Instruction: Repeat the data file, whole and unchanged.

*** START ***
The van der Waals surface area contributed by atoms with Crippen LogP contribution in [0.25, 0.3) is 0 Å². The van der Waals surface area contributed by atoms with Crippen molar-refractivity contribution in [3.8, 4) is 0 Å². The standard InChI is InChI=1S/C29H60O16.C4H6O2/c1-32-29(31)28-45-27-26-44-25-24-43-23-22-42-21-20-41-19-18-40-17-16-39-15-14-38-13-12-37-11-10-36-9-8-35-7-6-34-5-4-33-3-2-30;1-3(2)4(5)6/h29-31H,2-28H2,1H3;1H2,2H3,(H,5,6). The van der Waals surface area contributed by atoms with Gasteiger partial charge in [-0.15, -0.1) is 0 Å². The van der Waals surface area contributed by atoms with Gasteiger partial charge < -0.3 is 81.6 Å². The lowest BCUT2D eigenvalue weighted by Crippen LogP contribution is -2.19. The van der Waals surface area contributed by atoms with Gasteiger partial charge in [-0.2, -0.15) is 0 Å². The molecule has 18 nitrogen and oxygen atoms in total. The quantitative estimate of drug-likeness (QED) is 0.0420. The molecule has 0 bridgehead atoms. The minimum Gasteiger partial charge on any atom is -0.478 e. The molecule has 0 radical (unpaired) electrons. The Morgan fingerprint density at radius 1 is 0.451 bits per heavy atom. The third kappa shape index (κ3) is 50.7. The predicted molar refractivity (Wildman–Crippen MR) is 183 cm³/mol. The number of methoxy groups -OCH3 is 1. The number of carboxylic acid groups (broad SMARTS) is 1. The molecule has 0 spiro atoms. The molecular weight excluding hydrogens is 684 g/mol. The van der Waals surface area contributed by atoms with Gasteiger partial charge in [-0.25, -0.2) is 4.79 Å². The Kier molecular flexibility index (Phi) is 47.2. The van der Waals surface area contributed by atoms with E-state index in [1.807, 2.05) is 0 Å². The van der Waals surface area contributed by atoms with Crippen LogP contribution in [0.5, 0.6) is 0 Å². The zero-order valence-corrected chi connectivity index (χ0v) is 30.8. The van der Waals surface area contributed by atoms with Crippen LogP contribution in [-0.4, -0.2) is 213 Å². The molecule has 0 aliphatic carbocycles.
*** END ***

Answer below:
The van der Waals surface area contributed by atoms with Crippen LogP contribution in [0.25, 0.3) is 0 Å². The van der Waals surface area contributed by atoms with Crippen molar-refractivity contribution in [3.8, 4) is 0 Å². The standard InChI is InChI=1S/C29H60O16.C4H6O2/c1-32-29(31)28-45-27-26-44-25-24-43-23-22-42-21-20-41-19-18-40-17-16-39-15-14-38-13-12-37-11-10-36-9-8-35-7-6-34-5-4-33-3-2-30;1-3(2)4(5)6/h29-31H,2-28H2,1H3;1H2,2H3,(H,5,6). The van der Waals surface area contributed by atoms with Gasteiger partial charge in [-0.15, -0.1) is 0 Å². The van der Waals surface area contributed by atoms with Gasteiger partial charge < -0.3 is 81.6 Å². The lowest BCUT2D eigenvalue weighted by Crippen LogP contribution is -2.19. The van der Waals surface area contributed by atoms with Gasteiger partial charge in [-0.2, -0.15) is 0 Å². The molecule has 18 nitrogen and oxygen atoms in total. The quantitative estimate of drug-likeness (QED) is 0.0420. The molecule has 0 bridgehead atoms. The minimum Gasteiger partial charge on any atom is -0.478 e. The molecule has 0 radical (unpaired) electrons. The Morgan fingerprint density at radius 1 is 0.451 bits per heavy atom. The third kappa shape index (κ3) is 50.7. The predicted molar refractivity (Wildman–Crippen MR) is 183 cm³/mol. The number of methoxy groups -OCH3 is 1. The number of carboxylic acid groups (broad SMARTS) is 1. The molecule has 0 spiro atoms. The molecular weight excluding hydrogens is 684 g/mol. The van der Waals surface area contributed by atoms with Gasteiger partial charge in [-0.25, -0.2) is 4.79 Å². The Kier molecular flexibility index (Phi) is 47.2. The van der Waals surface area contributed by atoms with E-state index in [1.807, 2.05) is 0 Å². The van der Waals surface area contributed by atoms with Crippen LogP contribution in [0.5, 0.6) is 0 Å². The zero-order valence-corrected chi connectivity index (χ0v) is 30.8. The van der Waals surface area contributed by atoms with Crippen LogP contribution in [-0.4, -0.2) is 213 Å². The molecule has 0 aliphatic carbocycles.